surge 1915-1918, was a more complex version of the shift invented by
Henry Williams at Minnesota, and it had a big influence on college
football offenses post-WWI.
Georgia Tech's Team
Tech was loaded this year, but the star was Hall of Fame halfback
Everett Strupper. Strupper was the team's
only consensus All American, a good example of the bias of the
selectors at the time (Eastern champion Pitt and Western champion Ohio
State each had 2 consensus AA). He had been nonconsensus AA in
1916, scoring 8 touchdowns in that 222-0 annihilation of Cumberland. He
was deaf, and so called the signals since he couldn't hear them from
someone else. He was also rather small, and though accounts vary as to
his size, his coach asserted in later years that he was 5' 7" and
weighed 148 pounds. But he was very difficult to catch hold of in the
field. College football historian Bernie McCarty combed through various
sources to piece together Strupper's game stats, and found them for 7
of GT's 9 games:
99 carries for 1002 yards (10.1 average). He totaled 20 touchdowns for
the season. Georgia Tech was 24-0-2 during Strupper's years, 1915-1917.
other halfback, Joe Guyon, is also in the Hall of Fame, and more than
anything else, it was his arrival in 1917 that pushed Georgia Tech from
best in the South to best in the nation. Guyon had played for
Pittsburgh coach Pop Warner at Carlisle in 1912, alongside Jim Thorpe,
and in 1913, when he was a nonconsensus AA. He was the best man at Jim
Thorpe's wedding. He scored 15 touchdowns for Georgia Tech this season,
but he was more than another great runner. Much bigger than Strupper at
5' 11" and 190 pounds, Guyon was incredibly versatile-- a powerful
runner, tremendous blocker, and great passer. He also handled the
punting, and in 1918 he even played the tackle position as well as
occasional turns at halfback, and in fact he was selected as a
consensus AA at tackle that season. Guyon played pro football for 9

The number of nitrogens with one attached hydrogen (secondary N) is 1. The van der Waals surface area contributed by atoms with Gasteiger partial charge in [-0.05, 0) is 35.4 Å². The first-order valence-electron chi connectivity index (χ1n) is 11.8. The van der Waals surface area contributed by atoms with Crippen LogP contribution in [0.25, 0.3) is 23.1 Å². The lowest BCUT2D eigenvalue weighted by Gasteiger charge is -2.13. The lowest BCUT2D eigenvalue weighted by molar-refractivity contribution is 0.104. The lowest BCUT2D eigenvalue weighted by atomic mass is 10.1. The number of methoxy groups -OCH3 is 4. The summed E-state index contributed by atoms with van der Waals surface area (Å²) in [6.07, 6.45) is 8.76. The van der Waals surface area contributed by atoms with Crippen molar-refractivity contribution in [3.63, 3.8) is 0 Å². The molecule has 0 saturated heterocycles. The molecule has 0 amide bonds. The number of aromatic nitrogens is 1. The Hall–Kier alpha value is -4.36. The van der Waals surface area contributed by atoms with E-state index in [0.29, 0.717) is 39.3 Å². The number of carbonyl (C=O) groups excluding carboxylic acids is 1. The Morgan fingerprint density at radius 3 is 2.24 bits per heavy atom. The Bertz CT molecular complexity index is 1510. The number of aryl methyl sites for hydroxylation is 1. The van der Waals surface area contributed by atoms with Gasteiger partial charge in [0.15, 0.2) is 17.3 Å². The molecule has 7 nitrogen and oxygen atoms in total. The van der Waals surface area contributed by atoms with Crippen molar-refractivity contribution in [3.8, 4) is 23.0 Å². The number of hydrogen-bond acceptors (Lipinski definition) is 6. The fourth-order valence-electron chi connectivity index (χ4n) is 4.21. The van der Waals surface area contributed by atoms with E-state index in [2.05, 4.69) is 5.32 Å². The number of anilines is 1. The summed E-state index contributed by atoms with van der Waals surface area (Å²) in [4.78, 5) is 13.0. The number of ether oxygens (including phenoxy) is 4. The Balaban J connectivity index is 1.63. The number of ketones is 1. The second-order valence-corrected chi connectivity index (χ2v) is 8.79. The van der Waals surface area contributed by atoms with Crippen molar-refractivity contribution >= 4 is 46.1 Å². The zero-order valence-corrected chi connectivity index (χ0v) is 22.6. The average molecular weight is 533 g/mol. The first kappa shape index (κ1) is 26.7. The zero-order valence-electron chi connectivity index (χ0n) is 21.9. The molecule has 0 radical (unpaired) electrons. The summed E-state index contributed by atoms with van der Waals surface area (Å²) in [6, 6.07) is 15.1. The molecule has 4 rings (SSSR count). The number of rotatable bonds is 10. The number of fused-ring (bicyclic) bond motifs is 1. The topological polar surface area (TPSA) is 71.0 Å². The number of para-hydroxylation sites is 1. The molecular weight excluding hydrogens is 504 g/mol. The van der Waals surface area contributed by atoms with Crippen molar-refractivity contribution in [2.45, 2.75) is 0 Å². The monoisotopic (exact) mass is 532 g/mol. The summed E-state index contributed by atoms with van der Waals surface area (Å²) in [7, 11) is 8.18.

years, joining his old Carlisle teammate Jim Thorpe with the Canton
Bulldogs in 1919 and 1920 and winning an NFL title with the New
York Giants in 1927, and he is in the pro as well as college football Hall of Fame.
Quarterback Albert "Buster" Hill was Georgia
Tech's line plunger, so he got the most carries and piled up 22
short-yardage touchdowns to lead the nation. There was little left for
freshman fullback Judy Harlan to do in this loaded backfield except
block, but he was an excellent defensive back, returning a couple of
interceptions for touchdowns. He joined the Navy after this season, and
played for the Cleveland Naval Reserves team that gave Pitt their only
loss in 1918-- a week after Pitt did the same to Georgia Tech. After
the war, he returned to Tech and eventually became team captain in
1921, making 3rd team on Walter Camp's AA list.
Golden Tornado's pair of Hall of Fame halfbacks were a pair of Hall of
Fame tackles, Bill Fincher and Walker "Big Six" Carpenter. Fincher
would move to end the next season, and was selected as a consensus AA
in 1918 and 1920. He had a false eye that he had to take out before
each game. Carpenter is not actually in the National Football
Foundation Hall of Fame, which is the one we all know today, and the
one I generally mean when I refer to players and coaches being Hall of
Famers. But he was inducted into the now defunct Helms Foundation Hall
of Fame. A nonconsensus AA this season, he was the team captain, and
played at end as well as tackle.
Center George "Pup" Phillips would move to guard in later years, and was selected as a nonconsensus AA in 1919.
Tech defeated their opponents by an average score of 55-2, the closest
game a 32-10 win over Davidson, the only team to score a touchdown on
Tech and to hold all of their backs under 100 yards. But GT still
totaled 236 yards on 55 carries, and Judy Harlan returned an
interception 40 yards for a touchdown.